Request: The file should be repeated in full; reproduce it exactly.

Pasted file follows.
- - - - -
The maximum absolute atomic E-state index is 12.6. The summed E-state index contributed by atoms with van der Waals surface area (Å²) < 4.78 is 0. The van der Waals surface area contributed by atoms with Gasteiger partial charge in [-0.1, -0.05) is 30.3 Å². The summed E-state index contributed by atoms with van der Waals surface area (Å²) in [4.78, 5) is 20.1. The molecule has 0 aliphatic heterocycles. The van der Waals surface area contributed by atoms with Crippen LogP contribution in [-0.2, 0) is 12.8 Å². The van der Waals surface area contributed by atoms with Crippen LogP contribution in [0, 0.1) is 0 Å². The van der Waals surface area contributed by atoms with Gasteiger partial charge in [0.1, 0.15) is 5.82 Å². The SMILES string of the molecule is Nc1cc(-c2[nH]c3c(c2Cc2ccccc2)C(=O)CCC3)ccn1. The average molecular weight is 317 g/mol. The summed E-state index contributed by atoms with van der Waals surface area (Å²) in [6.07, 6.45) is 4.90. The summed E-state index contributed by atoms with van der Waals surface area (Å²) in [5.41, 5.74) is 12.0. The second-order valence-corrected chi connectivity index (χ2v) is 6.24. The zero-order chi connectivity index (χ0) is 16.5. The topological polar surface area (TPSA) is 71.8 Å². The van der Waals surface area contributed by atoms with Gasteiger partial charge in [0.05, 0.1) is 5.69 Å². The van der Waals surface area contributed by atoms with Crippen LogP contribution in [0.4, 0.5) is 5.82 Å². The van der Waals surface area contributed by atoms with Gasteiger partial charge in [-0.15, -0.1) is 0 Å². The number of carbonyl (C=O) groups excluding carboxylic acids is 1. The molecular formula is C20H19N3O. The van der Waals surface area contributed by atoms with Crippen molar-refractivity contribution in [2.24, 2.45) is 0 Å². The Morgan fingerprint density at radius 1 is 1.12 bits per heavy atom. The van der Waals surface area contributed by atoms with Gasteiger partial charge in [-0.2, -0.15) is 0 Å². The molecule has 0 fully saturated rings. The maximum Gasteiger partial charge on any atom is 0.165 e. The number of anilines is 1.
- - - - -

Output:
The maximum absolute atomic E-state index is 12.6. The summed E-state index contributed by atoms with van der Waals surface area (Å²) < 4.78 is 0. The van der Waals surface area contributed by atoms with Gasteiger partial charge in [-0.1, -0.05) is 30.3 Å². The summed E-state index contributed by atoms with van der Waals surface area (Å²) in [4.78, 5) is 20.1. The molecule has 0 aliphatic heterocycles. The van der Waals surface area contributed by atoms with Crippen LogP contribution in [-0.2, 0) is 12.8 Å². The van der Waals surface area contributed by atoms with Crippen LogP contribution in [0, 0.1) is 0 Å². The van der Waals surface area contributed by atoms with Gasteiger partial charge in [0.1, 0.15) is 5.82 Å². The SMILES string of the molecule is Nc1cc(-c2[nH]c3c(c2Cc2ccccc2)C(=O)CCC3)ccn1. The average molecular weight is 317 g/mol. The summed E-state index contributed by atoms with van der Waals surface area (Å²) in [6.07, 6.45) is 4.90. The summed E-state index contributed by atoms with van der Waals surface area (Å²) in [5.41, 5.74) is 12.0. The second-order valence-corrected chi connectivity index (χ2v) is 6.24. The zero-order chi connectivity index (χ0) is 16.5. The topological polar surface area (TPSA) is 71.8 Å². The van der Waals surface area contributed by atoms with Gasteiger partial charge in [0.05, 0.1) is 5.69 Å². The van der Waals surface area contributed by atoms with Crippen LogP contribution in [0.4, 0.5) is 5.82 Å². The van der Waals surface area contributed by atoms with Gasteiger partial charge in [-0.15, -0.1) is 0 Å². The number of carbonyl (C=O) groups excluding carboxylic acids is 1. The molecular formula is C20H19N3O. The van der Waals surface area contributed by atoms with Crippen molar-refractivity contribution in [2.24, 2.45) is 0 Å². The Morgan fingerprint density at radius 1 is 1.12 bits per heavy atom. The van der Waals surface area contributed by atoms with Gasteiger partial charge in [-0.2, -0.15) is 0 Å². The molecule has 0 fully saturated rings. The maximum Gasteiger partial charge on any atom is 0.165 e. The number of anilines is 1.